The prayer hall, 130metres long (not open to visitors during the Friday prayers), was  conceived as a basilica with a double range of arcades resting on Corinthian columns. One third of the way along it there is a domed shrine, set between two pillars, which contains a relic venerated by both Christians and Muslims, the head of St. John Baptist (the Prophet Yahia to the Muslims). It is said to have been found in 705 (the 83rd year of Hegira), in the crypt of the previously-existing church, at the time of the building of the mosque, under Caliph Al Walid.

Al Takya Al Sulaymanya: This building is especially famous for the beauty of its dome, symmetry of its two graceful minarets, the organization of its floors, the width of its pool and the multitude of flowers.

Hanania Chapel: This ancient church is particularly fascinating to visitors because of its connection with the story of St. Paul and his conversion to christianity through the help of Hanania.

St. Paul's Church: Bab Kissan, near Bab Shrqi, was changed into a church in memory of St. Paul's leaving Damascus through this gate.

Al-Maryamyah Cathedral: (The Cathedral of Virgin Mary), located near the Tetrapil Archway on Straight Street, this is one of the most beautiful and ancient churches of Damascus. Many people enjoy listening to its lovely hymns and taking a quiet time for prayer.

Other Locations of Intrest: The mosque of Al-Sheik Muhiddin Pasha in Salihiyeh; Darwish Pasha Mosque, noted for its wonderful marbel; Al-Sinanieh mosque, distinguished for its minaret covered with green marble; Al-Tayrouzi mosque in Bab Srijeh, with marble decorated walles; Murad Pasha mosque, located in suwaiqa on Midan Road, featuring a beautiful dome and saiyida Raqiya mosque; located in Al-Amara.


Located within the old city Wall, this area is characterized by relatively narrow lanes and locally beautiful architecture. Strolling down these lanes adds a new dimension to the visitor's enjoyment of the Old City.

Through the centuries, visitors have described Damascus in many different ways. Whatever words one chooses to describe her, there is little doubt that it leaves an indelible mark on the heart and imagination. Damascus becomes more than just another city visited, she becomes a friend.

Towns Around The City

Many people, both local and visitors, enjoy the the Countryside of Damascus which is characterized by:

* Significant prehistoric and archaeological Countryside: Iskafta in Yabroud, Tal al-Ramad near Qatana, Abila in Souq Wadi Barada, etc.

* Fascinating historical buildings: Sednaya Convent of Notre Dame, Maalula churches, Convent of St. Musa al-Habashi, Mar Sarkis church and As'Sayidah Zeinab Mosque.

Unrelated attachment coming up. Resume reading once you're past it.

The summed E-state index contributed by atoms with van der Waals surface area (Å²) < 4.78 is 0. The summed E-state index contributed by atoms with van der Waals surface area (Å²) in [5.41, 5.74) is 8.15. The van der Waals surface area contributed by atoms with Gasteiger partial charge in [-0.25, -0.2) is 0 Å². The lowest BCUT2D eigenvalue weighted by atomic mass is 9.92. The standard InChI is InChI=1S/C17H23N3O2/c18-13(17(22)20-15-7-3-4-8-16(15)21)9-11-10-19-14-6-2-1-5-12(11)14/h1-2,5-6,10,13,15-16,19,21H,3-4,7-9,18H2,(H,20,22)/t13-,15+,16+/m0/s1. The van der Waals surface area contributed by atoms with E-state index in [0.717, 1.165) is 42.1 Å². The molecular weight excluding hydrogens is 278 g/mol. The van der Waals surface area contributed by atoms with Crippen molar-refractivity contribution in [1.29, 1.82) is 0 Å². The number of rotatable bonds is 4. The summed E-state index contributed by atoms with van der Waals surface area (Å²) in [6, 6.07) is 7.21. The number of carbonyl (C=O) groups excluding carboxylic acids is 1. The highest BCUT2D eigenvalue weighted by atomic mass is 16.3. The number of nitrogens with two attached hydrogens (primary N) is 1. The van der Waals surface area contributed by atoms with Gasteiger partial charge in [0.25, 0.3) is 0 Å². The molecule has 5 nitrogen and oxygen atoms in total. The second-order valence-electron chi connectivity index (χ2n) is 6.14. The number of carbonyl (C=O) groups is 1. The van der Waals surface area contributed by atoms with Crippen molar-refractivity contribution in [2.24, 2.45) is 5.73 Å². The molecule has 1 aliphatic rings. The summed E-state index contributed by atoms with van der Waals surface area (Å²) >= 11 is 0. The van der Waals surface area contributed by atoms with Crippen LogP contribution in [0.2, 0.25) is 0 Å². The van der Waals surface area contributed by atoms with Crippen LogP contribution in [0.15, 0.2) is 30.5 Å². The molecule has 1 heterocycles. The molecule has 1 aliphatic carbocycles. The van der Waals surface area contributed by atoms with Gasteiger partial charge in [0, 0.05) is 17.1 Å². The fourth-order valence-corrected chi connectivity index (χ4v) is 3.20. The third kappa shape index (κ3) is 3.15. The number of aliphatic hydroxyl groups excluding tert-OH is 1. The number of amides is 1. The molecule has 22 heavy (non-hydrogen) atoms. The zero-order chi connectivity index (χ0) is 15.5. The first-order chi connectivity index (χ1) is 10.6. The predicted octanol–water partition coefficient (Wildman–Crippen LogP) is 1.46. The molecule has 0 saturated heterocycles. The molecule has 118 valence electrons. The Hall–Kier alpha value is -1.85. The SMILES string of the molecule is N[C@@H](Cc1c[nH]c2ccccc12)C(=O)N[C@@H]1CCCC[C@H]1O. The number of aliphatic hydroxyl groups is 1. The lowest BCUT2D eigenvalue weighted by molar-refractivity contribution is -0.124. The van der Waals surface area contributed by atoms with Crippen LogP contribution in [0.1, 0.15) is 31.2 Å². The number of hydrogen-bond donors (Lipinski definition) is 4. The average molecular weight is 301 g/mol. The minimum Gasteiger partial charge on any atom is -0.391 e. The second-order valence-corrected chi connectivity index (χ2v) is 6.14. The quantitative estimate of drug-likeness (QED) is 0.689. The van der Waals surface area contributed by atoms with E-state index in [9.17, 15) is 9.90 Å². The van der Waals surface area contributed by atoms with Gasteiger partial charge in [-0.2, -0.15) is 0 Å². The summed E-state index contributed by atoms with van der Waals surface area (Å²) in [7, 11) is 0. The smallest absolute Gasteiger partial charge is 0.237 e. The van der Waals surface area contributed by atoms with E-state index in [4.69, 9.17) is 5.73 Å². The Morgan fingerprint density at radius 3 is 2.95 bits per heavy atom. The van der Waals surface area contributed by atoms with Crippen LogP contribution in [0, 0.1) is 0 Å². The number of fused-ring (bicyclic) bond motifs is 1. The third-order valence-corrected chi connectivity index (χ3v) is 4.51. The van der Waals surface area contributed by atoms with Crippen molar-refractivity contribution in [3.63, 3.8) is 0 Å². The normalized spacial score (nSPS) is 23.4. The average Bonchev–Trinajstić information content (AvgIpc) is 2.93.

* Locations from spiritual and religious origin: Ibrahim al Khalil in Barzeh; St. Paul in the Village of Kokab; Sayidah Zeinab the grand daughter of the prophet Muhamed, enshrined just south of Damascus; and finally the young prophet's arrival with his uncle at Al-Qadam.

*Multitudes of cool, mountainside, summer resorts: Bloudan, Zabadani, Buqqein, Einl Fiejeh, Ein El-Khadara, Yabroud, Nabk, Seydnaya, Maalula, etc.

*Simple Countryside industries: embellished straw plates, raisins, dried figs and wine.

*Hospitality and kindness of the local citizens: their friendliness, attractive local costumes, celebrations and artistic activities.

Colorful and interesting one day trips to the suburbs od Damascus might include excursions to:

*Damascus- Zabadani-bloudan travelling through the lush green Barada Valley to Raboueh, Dummar, Al-Hameh, Jdaidet al-Wadi, Ashrafiyat al-Wadi, Einl-Khadra, Einl-Fiejeh, Souq Wadi Barad, Al Takya, Al-Zabadani, Bloudan, Buqqein, al-Jirjanieh, Madaya, etc.

*Damascus-Douma traveling through the ghouta orchards to Jobar, Arbeen, Harasta, Saqba, Ham'muriah, Kafr-batna, Zamalka, Jisreen and Al-Mleha.

*Damascus-seydnaya through the natural beauty of the countryside and relatively newly built villages to Tal Mnien, Seydnaya, Mnien, Halboun ( famous for its fruits), and Ein el-Saheb (well known for its delicious water).

  1. Bloudan
  2. Izzra
  3. Kufic inscriptions
  4. Maalula
  5. Qalaat Rahba(G)

  6. Qanawat

  7. Qara
  8. Seydnaya

  9. Shahba

  10. Shrine Of Seida Zeinab

  11. Yabroud
  12. Zabadani


Also : Salkhad , Tel Shehab, .......

Listing Information

This link is listed for Free.Learn More about featuring your site.
Link Actions:
Addition Date:Added on Oct,02,01 :: Last modified Apr,21,04
Link's Owner:adminadmin :: Visit Profile
Contact Owner:This owner does not wish to be contacted.
Description:No Description specified.
Keywords:No keywords specified.
Listed in Category:Home: Countries: Syria: Cities: Basic Information: Damascus
Number Of Votes:0 Total Votes.
Current Rating:0 out of 10 stars :: Rate Now
Number Of Hits From Our site:175
Number Of Recommendations:No recommendations yet. :: Recommend Now
Number Of Reviews:No reviews yet. :: Write a Review
Guestbook:No Guestbook entries yet. :: Sign Guestbook
Top Sites Banner:The counter below counts the actual hits that this site and this page have gotten so far. For this counter to be accurate the link owner must insert the MuslimsCounter code on their page, if not then it only represent this page total hits.

Bookmark Us - Set as Home - Terms Of Use
Other Sites: Know The Prophet campaign - Discover Islam - Links SQL Plugins
Copyright 2003-2013 Islamic Education & Services Institute: Murfreesboro, TN